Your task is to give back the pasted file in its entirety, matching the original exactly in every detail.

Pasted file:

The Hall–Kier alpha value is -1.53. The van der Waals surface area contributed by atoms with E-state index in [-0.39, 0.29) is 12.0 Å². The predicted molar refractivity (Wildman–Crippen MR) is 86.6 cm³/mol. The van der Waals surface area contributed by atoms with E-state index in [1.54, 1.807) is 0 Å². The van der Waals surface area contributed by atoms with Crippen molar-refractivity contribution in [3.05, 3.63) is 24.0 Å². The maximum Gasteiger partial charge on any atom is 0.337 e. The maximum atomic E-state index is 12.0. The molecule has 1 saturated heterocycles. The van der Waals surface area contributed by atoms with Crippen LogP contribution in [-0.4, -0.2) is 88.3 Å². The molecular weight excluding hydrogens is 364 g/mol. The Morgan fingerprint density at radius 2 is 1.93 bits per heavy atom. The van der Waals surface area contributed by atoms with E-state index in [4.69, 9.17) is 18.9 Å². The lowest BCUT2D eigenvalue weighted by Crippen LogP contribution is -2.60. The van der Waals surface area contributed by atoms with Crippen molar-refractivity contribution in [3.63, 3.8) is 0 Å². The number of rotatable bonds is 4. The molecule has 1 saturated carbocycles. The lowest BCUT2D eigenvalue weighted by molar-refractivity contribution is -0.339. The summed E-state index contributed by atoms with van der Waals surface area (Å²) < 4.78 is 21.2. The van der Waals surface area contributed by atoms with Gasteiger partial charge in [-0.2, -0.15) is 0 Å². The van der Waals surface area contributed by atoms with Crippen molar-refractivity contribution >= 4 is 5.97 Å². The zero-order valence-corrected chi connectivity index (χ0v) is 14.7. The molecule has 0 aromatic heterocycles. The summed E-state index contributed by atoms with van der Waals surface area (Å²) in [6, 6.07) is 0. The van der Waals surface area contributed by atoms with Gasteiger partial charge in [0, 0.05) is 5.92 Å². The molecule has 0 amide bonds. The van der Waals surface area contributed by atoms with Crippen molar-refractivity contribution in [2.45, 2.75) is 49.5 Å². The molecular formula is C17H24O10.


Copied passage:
The Hall–Kier alpha value is -1.53. The van der Waals surface area contributed by atoms with E-state index in [-0.39, 0.29) is 12.0 Å². The predicted molar refractivity (Wildman–Crippen MR) is 86.6 cm³/mol. The van der Waals surface area contributed by atoms with E-state index in [1.54, 1.807) is 0 Å². The van der Waals surface area contributed by atoms with Crippen molar-refractivity contribution in [3.05, 3.63) is 24.0 Å². The maximum Gasteiger partial charge on any atom is 0.337 e. The maximum atomic E-state index is 12.0. The molecule has 1 saturated heterocycles. The van der Waals surface area contributed by atoms with Crippen LogP contribution in [-0.4, -0.2) is 88.3 Å². The molecular weight excluding hydrogens is 364 g/mol. The Morgan fingerprint density at radius 2 is 1.93 bits per heavy atom. The van der Waals surface area contributed by atoms with E-state index in [4.69, 9.17) is 18.9 Å². The lowest BCUT2D eigenvalue weighted by Crippen LogP contribution is -2.60. The van der Waals surface area contributed by atoms with Crippen molar-refractivity contribution in [3.63, 3.8) is 0 Å². The number of rotatable bonds is 4. The molecule has 1 saturated carbocycles. The lowest BCUT2D eigenvalue weighted by molar-refractivity contribution is -0.339. The summed E-state index contributed by atoms with van der Waals surface area (Å²) < 4.78 is 21.2. The van der Waals surface area contributed by atoms with Gasteiger partial charge in [-0.2, -0.15) is 0 Å². The van der Waals surface area contributed by atoms with Crippen molar-refractivity contribution >= 4 is 5.97 Å². The zero-order valence-corrected chi connectivity index (χ0v) is 14.7. The molecule has 0 aromatic heterocycles. The summed E-state index contributed by atoms with van der Waals surface area (Å²) in [6, 6.07) is 0. The van der Waals surface area contributed by atoms with Gasteiger partial charge in [0, 0.05) is 5.92 Å². The molecule has 0 amide bonds. The van der Waals surface area contributed by atoms with Crippen molar-refractivity contribution in [2.45, 2.75) is 49.5 Å². The molecular formula is C17H24O10.